Aug 24, 2014; Bronx, NY, USA; New York Yankees relief pitcherDavid Robertson
(30) pitches during the ninth inning against the Chicago White Sox at Yankee Stadium. New York Yankees won 7-4 in ten innings. Mandatory Credit: Anthony Gruppuso-USA TODAY Sports
What A Relief
The most glaring weakness for the Sox heading into this offseason was their bullpen. White Sox relievers had the second highest ERA, and highest FIP, of any bullpen in the American League in 2014, according to Fangraphs. The biggest takeaway from the winter meetings is the lengths the team was willing to go to turn the White Sox biggest weakness into arguably their biggest strength. Signing David Robertson, a top-tier closer, to a lucrative contract and trading for LHP Dan Jennings put the league on notice that the White Sox were, indeed, done rebuilding.
If a team is going to spend money, they should spend it on a player that can perform successfully and consistently. Robertson seems to fit the bill.
David Robertson has only been a full-time closer for one year, but it’s because he was pitching in front of one of the greatest closers of all time, Mariano Rivera. As soon as he was handed the reigns to the position in 2014, he flourished, savings 39 games in 44 opportunities, while posting a 2.68 FIP and 1.06 WHIP.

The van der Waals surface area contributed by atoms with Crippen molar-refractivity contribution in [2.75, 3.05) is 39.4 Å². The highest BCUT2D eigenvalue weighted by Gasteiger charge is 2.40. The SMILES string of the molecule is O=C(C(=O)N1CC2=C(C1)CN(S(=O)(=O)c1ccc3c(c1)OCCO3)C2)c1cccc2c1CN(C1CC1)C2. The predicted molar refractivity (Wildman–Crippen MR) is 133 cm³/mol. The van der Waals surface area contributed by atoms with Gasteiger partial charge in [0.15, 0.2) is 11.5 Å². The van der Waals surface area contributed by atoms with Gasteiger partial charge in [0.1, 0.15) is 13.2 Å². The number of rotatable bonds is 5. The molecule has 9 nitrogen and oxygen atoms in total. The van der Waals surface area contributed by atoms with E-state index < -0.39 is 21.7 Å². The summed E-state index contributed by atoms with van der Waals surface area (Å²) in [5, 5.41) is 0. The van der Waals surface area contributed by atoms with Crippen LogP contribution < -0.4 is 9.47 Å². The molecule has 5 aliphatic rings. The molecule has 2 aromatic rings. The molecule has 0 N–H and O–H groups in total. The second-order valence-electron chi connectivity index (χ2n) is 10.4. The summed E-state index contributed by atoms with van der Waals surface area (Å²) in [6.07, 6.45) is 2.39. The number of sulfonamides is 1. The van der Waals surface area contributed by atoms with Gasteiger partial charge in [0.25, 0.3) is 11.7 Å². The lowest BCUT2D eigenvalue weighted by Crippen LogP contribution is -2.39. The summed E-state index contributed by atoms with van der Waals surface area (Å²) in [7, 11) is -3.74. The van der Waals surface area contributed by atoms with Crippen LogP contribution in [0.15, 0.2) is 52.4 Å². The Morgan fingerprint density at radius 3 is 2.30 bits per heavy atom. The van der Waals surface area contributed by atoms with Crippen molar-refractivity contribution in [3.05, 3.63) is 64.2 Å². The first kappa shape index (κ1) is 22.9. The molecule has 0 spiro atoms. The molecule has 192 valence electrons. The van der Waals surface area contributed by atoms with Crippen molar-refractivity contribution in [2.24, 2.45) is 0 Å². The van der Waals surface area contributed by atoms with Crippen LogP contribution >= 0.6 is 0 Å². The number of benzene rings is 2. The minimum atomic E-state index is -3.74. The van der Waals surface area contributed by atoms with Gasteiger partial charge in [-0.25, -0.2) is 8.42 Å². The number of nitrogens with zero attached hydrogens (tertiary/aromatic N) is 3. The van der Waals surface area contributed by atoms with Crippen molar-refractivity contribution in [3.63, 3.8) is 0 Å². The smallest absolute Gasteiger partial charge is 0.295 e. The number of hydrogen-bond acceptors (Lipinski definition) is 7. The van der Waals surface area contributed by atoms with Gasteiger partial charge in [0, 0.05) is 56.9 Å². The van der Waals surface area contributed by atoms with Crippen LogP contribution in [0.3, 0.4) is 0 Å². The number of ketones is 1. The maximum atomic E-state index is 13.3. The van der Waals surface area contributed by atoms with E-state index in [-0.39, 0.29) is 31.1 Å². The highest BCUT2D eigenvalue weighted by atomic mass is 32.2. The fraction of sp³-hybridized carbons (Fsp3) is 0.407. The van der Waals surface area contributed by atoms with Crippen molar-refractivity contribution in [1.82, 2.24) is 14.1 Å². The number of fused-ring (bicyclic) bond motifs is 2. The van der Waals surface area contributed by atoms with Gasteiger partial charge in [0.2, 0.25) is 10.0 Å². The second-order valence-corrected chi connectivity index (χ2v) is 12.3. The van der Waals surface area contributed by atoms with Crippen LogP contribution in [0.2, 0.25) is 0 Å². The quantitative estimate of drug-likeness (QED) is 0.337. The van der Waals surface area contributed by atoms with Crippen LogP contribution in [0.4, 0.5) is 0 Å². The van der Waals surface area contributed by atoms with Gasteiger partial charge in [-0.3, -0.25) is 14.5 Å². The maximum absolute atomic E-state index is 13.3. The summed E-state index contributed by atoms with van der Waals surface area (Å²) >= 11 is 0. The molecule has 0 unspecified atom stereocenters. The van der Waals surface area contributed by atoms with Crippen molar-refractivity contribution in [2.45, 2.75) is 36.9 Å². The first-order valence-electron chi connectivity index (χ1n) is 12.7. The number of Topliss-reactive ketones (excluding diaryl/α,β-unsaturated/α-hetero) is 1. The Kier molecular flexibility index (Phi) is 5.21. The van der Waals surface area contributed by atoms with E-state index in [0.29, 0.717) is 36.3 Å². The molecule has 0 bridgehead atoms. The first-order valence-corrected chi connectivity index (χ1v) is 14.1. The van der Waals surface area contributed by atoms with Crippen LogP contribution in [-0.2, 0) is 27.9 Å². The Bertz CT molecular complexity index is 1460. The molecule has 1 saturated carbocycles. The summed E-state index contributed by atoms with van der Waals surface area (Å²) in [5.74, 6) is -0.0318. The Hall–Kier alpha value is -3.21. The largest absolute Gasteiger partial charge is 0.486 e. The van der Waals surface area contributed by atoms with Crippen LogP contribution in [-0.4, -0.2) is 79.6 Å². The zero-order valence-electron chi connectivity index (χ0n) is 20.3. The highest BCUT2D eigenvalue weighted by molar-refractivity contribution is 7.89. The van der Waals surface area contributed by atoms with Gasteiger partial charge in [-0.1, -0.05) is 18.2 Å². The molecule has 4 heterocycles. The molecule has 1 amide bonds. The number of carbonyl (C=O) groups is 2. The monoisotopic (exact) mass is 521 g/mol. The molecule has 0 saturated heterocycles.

What amazes me about Robertson is his consistency. He has posted an FIP lower than 2.70 and a WHIP lower than 1.20 each of the last four seasons. He has also boasted a K/9 (strike outs per nine innings) greater than 10.0 in each of his seven major league seasons.
When the terms of the deal were first reported, $56 million over four years, I couldn’t believe the team was willing to commit that much cash to a closer. However, if a team is going to spend money, they should spend it on a player that can perform successfully and consistently. Robertson seems to fit the bill.
Dan Jennings is an interesting acquisition, in that nobody saw this one coming. Jennings will only be 28 at the start of next season, and has three seasons of major league experience to his credit.
He owns a career 2.43 ERA and 3.57 FIP. CSNChicago’s Dan Hayes wrote that White Sox pitching coach, Don Cooper, “likes what he has seen on video…” and he already, “intends to make a mechanical alteration.” The mechanical alteration might be needed, as Jennings has posted a 1.46 WHIP during his career.
It’s clear the potential is there for Jennings to be a stalwart in the ‘pen under the tutelage of Cooper. The trade for Jennings gives the Sox two solid LHP options in the bullpen before throwing the possible springtime addition of Carlos Rodon into the equation.